James Webb discovers an exoplanet giving off a helium tail

The James Webb Space Telescope  has found the tiny tail of a nearby exoplanet that is losing its atmosphere.


Observations with the James Webb Space Telescope have revealed a strange world, which subverts expectations of atmospheric chemistry and also presents a tail produced by a helium leak .

One of the first displays of James Webb ‘s scientific power came last summer, when it turned its attention to the transit of a Jupiter-sized, Saturn-mass exoplanet called HAT-P-18b.

astronomical surprises

The team, led by Guangwei Fu (Johns Hopkins University), discovered several molecules in the planet’s upper atmosphere using the Near Infrared Imager and Slitless Spectrograph (NIRISS) instrument, but what they didn’t find was more surprising.

The first of these surprises was a helium absorption signature , but not circling the planet: instead, their results indicate that HAT-P-18b is trailing a faint escaping helium tail. Similar features have been observed behind other planets, but this one was so subtle that ground-based observatories had missed it.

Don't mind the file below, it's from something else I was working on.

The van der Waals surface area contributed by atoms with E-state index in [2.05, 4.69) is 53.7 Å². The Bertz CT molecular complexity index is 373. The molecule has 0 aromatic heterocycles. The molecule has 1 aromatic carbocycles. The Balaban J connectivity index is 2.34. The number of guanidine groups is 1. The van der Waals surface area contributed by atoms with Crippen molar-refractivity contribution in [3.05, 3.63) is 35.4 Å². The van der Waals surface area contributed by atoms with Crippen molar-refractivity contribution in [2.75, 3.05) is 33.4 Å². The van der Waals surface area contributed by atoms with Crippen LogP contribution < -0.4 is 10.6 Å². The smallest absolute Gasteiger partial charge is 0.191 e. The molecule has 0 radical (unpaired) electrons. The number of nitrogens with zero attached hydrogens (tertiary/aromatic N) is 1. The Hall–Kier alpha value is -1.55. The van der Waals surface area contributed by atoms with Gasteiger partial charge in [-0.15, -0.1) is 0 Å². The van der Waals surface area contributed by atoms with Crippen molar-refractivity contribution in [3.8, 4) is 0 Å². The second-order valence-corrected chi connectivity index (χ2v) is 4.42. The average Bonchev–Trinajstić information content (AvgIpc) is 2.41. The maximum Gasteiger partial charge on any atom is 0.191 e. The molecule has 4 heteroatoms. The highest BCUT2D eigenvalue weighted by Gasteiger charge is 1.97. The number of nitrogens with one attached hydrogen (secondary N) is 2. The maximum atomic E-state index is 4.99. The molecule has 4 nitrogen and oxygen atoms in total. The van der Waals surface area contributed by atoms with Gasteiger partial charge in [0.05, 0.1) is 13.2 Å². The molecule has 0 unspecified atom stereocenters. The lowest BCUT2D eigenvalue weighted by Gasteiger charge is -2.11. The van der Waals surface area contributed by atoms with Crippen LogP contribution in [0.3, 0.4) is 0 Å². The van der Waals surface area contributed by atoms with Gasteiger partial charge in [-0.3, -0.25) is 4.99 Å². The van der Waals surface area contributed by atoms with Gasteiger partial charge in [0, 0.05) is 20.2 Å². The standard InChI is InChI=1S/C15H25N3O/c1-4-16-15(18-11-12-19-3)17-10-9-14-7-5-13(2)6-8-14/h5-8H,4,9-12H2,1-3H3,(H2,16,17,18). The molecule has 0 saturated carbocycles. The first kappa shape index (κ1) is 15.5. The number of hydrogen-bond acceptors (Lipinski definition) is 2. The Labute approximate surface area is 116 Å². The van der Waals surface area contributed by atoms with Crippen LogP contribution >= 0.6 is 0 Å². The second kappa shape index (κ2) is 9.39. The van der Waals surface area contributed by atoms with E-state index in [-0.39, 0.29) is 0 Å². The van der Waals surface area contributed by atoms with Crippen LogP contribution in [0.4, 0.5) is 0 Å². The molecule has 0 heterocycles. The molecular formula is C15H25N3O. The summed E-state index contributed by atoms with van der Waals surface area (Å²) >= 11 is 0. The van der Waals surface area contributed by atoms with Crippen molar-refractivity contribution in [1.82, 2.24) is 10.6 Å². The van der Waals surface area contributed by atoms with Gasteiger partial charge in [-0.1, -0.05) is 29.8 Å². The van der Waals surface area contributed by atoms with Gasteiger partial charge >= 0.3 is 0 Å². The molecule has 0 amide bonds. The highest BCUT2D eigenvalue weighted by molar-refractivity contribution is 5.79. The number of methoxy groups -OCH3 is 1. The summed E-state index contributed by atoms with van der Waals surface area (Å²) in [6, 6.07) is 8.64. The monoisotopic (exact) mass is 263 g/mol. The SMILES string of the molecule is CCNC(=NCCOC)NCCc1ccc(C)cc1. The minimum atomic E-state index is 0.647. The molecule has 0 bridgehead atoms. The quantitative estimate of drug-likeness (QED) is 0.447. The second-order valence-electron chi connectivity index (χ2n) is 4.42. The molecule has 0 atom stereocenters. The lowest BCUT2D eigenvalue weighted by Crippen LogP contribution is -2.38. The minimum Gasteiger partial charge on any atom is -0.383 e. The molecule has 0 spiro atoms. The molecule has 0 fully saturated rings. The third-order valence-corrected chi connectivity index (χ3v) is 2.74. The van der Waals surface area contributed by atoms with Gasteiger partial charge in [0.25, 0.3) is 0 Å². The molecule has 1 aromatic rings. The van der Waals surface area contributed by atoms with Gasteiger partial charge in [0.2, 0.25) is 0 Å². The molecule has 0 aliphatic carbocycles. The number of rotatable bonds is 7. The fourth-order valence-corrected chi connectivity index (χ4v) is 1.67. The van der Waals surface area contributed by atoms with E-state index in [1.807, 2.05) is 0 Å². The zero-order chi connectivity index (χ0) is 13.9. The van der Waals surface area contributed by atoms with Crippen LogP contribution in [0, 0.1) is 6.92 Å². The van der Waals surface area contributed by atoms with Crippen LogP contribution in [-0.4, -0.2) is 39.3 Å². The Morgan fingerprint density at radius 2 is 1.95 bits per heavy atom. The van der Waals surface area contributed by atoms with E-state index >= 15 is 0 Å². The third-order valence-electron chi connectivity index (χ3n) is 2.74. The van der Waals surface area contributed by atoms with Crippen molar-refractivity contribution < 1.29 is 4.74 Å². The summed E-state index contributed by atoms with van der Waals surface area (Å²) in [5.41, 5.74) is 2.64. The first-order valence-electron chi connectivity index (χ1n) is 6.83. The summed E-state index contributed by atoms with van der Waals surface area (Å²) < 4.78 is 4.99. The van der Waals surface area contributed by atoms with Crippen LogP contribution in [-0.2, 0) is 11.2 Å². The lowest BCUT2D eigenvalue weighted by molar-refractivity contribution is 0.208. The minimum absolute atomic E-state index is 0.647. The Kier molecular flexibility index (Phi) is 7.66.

The second surprise concerned a molecule not displaced from the planet, but possibly absent altogether. One of the main motivations for specifically focusing on HAT-P-18b is its position in a corner of parameter space that is exceptionally useful for modelers working on the methane mystery.

paradigm shifts

Hot planets with surface temperatures above 726°C are not expected to leech methane into their atmospheres, as thermodynamics in these extreme conditions prefer other species. However, simple models suggest that any world colder than this should show signs of absorption caused by methane molecules in the upper atmosphere intercepting photons with a specific wavelength.

However, strangely, this prediction has not been fulfilled in previous studies. In the search for several planets that should contain methane, none were found. This tension called for further analysis: were the models’ assumptions wrong, or was there something strange about the first worlds studied? With an equilibrium temperature of 526°C, HAT-P-18b was the perfect target to help move the needle one way or the other.

Fu and his collaborators, who have published their study in The Astrophysical Journal Letters , did not conclusively detect methane, further delving into the puzzle of the misfit of the models. Models assuming the atmosphere is in chemical equilibrium failed to reproduce the non-methane and yes-water combination observed in the data, suggesting more mechanisms to remove the expected gas. And even more surprisingly, other models that did not assume an equilibrium also did not prefer to include methane in the final fit rather than omit it entirely. (Europe Press)